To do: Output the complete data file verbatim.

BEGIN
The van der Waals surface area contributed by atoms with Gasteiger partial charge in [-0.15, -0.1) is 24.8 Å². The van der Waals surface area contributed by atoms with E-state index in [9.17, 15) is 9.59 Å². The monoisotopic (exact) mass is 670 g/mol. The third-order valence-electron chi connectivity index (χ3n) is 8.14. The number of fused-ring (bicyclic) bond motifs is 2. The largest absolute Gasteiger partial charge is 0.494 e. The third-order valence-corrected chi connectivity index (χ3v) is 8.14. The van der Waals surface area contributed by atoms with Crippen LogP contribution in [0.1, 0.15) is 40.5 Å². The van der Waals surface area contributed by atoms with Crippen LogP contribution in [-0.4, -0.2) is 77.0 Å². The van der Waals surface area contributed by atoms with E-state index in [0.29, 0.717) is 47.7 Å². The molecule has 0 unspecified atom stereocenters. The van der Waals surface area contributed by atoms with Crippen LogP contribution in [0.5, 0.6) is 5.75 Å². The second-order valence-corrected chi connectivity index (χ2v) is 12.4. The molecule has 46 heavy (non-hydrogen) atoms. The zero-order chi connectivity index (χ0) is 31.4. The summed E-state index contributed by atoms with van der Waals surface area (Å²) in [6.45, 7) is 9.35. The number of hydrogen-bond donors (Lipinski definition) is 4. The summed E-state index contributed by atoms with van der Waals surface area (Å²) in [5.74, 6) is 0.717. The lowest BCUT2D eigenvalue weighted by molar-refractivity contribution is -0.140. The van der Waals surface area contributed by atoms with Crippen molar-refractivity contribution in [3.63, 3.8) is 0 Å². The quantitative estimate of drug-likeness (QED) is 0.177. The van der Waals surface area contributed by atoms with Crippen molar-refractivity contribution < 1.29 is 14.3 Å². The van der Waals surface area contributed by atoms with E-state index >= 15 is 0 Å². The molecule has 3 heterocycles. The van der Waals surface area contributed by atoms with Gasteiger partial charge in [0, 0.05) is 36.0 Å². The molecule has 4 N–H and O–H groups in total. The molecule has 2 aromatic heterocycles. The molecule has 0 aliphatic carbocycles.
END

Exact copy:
The van der Waals surface area contributed by atoms with Gasteiger partial charge in [-0.15, -0.1) is 24.8 Å². The van der Waals surface area contributed by atoms with E-state index in [9.17, 15) is 9.59 Å². The monoisotopic (exact) mass is 670 g/mol. The third-order valence-electron chi connectivity index (χ3n) is 8.14. The number of fused-ring (bicyclic) bond motifs is 2. The largest absolute Gasteiger partial charge is 0.494 e. The third-order valence-corrected chi connectivity index (χ3v) is 8.14. The van der Waals surface area contributed by atoms with Crippen LogP contribution in [0.1, 0.15) is 40.5 Å². The van der Waals surface area contributed by atoms with Crippen LogP contribution in [-0.4, -0.2) is 77.0 Å². The van der Waals surface area contributed by atoms with E-state index in [0.29, 0.717) is 47.7 Å². The molecule has 0 unspecified atom stereocenters. The van der Waals surface area contributed by atoms with Crippen LogP contribution in [0.5, 0.6) is 5.75 Å². The second-order valence-corrected chi connectivity index (χ2v) is 12.4. The molecule has 46 heavy (non-hydrogen) atoms. The zero-order chi connectivity index (χ0) is 31.4. The summed E-state index contributed by atoms with van der Waals surface area (Å²) in [6.45, 7) is 9.35. The number of hydrogen-bond donors (Lipinski definition) is 4. The summed E-state index contributed by atoms with van der Waals surface area (Å²) in [5.74, 6) is 0.717. The lowest BCUT2D eigenvalue weighted by molar-refractivity contribution is -0.140. The van der Waals surface area contributed by atoms with Crippen molar-refractivity contribution in [3.63, 3.8) is 0 Å². The quantitative estimate of drug-likeness (QED) is 0.177. The van der Waals surface area contributed by atoms with Crippen molar-refractivity contribution < 1.29 is 14.3 Å². The van der Waals surface area contributed by atoms with E-state index >= 15 is 0 Å². The molecule has 3 heterocycles. The van der Waals surface area contributed by atoms with Gasteiger partial charge in [0, 0.05) is 36.0 Å². The molecule has 4 N–H and O–H groups in total. The molecule has 2 aromatic heterocycles. The molecule has 0 aliphatic carbocycles.